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REVIEW: North Wales Limestone 22 Sep 2014
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It was 1970 I think, Welsh aficionado Ron James - a local climbing guide of 30 years standing - distilled his considerable knowledge and published Rock Climbing in Wales, a slightly idiosyncratic guide book to 200 of the best climbs in Snowdonia. Idiosyncratic? Well it was a bit of an odd shape, tall and thin with a thick card cover, it might fit in the hammer pocket of your breeches (it was 35 years ago) but certainly not in the back pocket of your tight jeans. It also featured odd grades, they were generally regarded as stiff and included + and - in an attempt to further refine (or confuse) the issue. Some of the HVS+ were tough undertakings and the ES- routes (no E grades back then) were only for the hard core! Despite its 'oddness' the detailed descriptions, photo-topos and smart action shots meant it was a winner - and for the casual visitor it removed the need to buy a slew of the Climbers' Club 'pocket' guides.
The late lamented Paul Williams took up the torch with his Constable guides - Snowdonia Rock Climbs, first published in 1984 with 350 routes and then expanded in 1990 (as Rock Climbs in Snowdonia) - with 500 routes and still available to this day I believe. This guide spread its net far and wide, covering Mid Wales and the coastal limestone too, a mammoth undertaking and only costing £9.95 - I never really never knew how they managed that! It used photo-topos with lines drawn on them and despite being in black and white was a very user-friendly book. Again Paul's intimate knowledge and love of the area shone through and the book has always been very highly regarded.
So almost 20 years on and it is time for the next generation to have a tilt at producing a North Wales Select - this time it fell to the newly created Ground Up crew to take up the baton. With rumours that others might be in the hunt (can't imagine who!!) the Climbers' Club gave a tacit nod to the locals to get on with the job. This time it isn't the work of one man but of team - half a dozen contributors, an overseeing author and even a dedicated designer for the volume. One would hope and expect that having a sizeable team working on the guide would speed its production and improve its accuracy - so how have they done?
On opening the package my first surprise was the size of the book, I have been used to the latest generation of guides being chunky boys, but this harks back to the days of 'proper' guide books, or it would if is wasn't over 540 pages thick, its not a guide to be carried up long mountain routes, except maybe in the rucksack! Other initial thoughts were very favourable, they have embraced the 'modern approach' - full colour throughout, silky paper, an inspiring selection of action images, superb crag shots, a stunning front cover (check out page 203 for the original choice - personally I think using that one would have been a mistake), a new set of maps, a graded list - its all in there in a neat and accessible package.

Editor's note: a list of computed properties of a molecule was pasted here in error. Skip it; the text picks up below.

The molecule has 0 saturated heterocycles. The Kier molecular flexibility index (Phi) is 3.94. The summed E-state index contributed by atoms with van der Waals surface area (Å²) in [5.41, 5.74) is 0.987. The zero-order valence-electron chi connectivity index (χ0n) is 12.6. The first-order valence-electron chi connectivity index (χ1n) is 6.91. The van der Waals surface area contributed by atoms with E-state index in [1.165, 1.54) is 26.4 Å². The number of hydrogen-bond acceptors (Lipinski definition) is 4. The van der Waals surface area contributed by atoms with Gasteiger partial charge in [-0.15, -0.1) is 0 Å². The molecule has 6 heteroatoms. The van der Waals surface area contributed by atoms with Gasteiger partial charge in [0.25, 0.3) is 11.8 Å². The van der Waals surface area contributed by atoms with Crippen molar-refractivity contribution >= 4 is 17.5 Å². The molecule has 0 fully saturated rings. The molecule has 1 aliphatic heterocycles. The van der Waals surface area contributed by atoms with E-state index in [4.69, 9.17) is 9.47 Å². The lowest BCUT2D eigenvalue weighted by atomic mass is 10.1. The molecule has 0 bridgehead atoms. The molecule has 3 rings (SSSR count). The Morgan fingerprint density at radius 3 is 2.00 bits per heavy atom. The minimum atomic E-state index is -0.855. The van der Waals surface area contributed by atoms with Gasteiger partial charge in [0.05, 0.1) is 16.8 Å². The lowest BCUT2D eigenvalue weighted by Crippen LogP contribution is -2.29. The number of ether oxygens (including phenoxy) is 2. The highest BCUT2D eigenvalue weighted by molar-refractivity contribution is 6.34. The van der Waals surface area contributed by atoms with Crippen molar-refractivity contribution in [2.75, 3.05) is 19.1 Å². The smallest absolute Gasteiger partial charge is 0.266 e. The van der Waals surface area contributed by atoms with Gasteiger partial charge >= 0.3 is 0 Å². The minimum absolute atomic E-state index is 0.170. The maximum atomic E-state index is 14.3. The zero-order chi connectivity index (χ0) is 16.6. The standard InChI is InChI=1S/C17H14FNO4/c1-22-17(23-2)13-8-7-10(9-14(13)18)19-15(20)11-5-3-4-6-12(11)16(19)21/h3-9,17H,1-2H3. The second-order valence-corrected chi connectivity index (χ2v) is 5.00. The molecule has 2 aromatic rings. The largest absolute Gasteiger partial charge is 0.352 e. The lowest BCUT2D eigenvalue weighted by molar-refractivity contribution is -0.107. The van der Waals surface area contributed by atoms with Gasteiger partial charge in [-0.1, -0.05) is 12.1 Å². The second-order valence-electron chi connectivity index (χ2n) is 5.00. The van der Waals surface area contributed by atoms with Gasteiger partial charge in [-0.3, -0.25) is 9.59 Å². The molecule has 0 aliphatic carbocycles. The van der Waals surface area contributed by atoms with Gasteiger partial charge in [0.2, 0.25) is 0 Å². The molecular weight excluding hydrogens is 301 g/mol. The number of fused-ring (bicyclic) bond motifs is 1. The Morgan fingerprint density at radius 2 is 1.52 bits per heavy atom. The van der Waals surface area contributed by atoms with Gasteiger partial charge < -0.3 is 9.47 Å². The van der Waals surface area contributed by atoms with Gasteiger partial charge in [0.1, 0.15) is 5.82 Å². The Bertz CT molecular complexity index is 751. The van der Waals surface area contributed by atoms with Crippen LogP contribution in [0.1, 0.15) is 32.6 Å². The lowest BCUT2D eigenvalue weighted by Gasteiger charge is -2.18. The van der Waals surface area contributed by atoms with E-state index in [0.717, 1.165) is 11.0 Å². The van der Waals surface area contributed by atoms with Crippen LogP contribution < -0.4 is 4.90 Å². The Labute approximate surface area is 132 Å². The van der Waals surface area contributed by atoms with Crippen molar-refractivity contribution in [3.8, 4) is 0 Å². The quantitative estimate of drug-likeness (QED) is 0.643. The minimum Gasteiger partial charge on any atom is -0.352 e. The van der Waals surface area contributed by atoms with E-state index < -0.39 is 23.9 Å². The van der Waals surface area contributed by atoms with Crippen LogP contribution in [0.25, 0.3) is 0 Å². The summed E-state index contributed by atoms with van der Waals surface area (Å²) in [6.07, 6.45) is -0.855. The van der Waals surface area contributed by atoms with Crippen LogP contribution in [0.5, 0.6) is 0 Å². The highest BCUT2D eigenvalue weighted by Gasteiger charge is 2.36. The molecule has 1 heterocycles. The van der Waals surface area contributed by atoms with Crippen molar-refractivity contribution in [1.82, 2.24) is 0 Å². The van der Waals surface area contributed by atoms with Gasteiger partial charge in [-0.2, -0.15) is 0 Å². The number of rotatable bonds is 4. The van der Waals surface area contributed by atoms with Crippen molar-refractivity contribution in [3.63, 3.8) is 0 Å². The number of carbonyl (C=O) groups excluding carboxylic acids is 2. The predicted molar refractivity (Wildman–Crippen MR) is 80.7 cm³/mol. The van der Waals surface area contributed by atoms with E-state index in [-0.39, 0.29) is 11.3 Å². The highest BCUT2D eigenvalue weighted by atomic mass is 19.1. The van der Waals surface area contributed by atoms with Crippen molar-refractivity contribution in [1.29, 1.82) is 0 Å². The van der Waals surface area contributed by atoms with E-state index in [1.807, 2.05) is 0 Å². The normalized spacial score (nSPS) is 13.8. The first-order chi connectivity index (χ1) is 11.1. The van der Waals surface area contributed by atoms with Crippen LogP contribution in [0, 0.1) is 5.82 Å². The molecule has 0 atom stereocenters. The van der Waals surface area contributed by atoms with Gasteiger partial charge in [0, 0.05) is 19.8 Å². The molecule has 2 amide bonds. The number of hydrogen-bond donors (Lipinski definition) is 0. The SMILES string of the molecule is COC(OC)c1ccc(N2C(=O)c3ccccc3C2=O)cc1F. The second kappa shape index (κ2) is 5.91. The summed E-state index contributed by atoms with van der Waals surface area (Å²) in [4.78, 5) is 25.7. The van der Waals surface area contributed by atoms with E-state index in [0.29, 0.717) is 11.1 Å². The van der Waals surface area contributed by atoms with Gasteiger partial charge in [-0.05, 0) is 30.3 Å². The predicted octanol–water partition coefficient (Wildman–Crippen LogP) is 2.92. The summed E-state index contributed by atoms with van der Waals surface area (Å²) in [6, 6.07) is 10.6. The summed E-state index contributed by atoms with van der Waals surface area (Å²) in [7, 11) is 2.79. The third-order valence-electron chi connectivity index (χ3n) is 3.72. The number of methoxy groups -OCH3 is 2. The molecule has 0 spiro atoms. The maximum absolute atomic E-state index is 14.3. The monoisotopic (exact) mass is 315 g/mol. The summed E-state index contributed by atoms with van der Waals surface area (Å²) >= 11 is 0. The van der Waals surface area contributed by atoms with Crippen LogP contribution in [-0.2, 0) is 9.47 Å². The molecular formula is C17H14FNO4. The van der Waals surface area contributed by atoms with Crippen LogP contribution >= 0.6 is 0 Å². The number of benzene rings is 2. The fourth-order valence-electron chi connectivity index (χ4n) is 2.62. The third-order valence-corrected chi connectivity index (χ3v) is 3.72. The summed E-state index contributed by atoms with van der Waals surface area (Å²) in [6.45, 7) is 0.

There are a smattering of errors, an almost inevitable consequence of increasingly sophisticated and complex guide books - typical examples being Grond or The Grond, Ynys Ettws or Ynys Etws, Creeping Lemma E2 or E3, Quartz Icicle 5b or 5c, etc. but these do not detract from the overall authoritative feel that the book has. It will sell well, of that there is no doubt - and it might even win awards, time will tell.
Right now down to the nitty-gritty - I REALLY like the crag shots, the double page spreads of Tryfan, Lliwedd, Cloggy and Mousetrap Zawn for example are works of art, slightly soft and with muted colours but so attractive. Also I love the array of action shots, though perhaps there are a few too may 'up the bum' pictures - almost an inevitability with so many multi-pitch climbs. Despite this, the selection amply illustrates the gamut of climbing available in North Wales. The full grade spectrum is covered and rock types from fingery coastal limestone, to the dark smoothness of the slate quarries (hats of to Ray Wood, his slate shots are magnificent), through the coarse knobbliness of the Llanberis volcanics, and onto the soaring multi-coloured contorted architecture of Gogarth and the Lleyn. The topos, action photos and detailed descriptions all combine to give the feeling that the team has done all that was hoped and expected of them with this volume.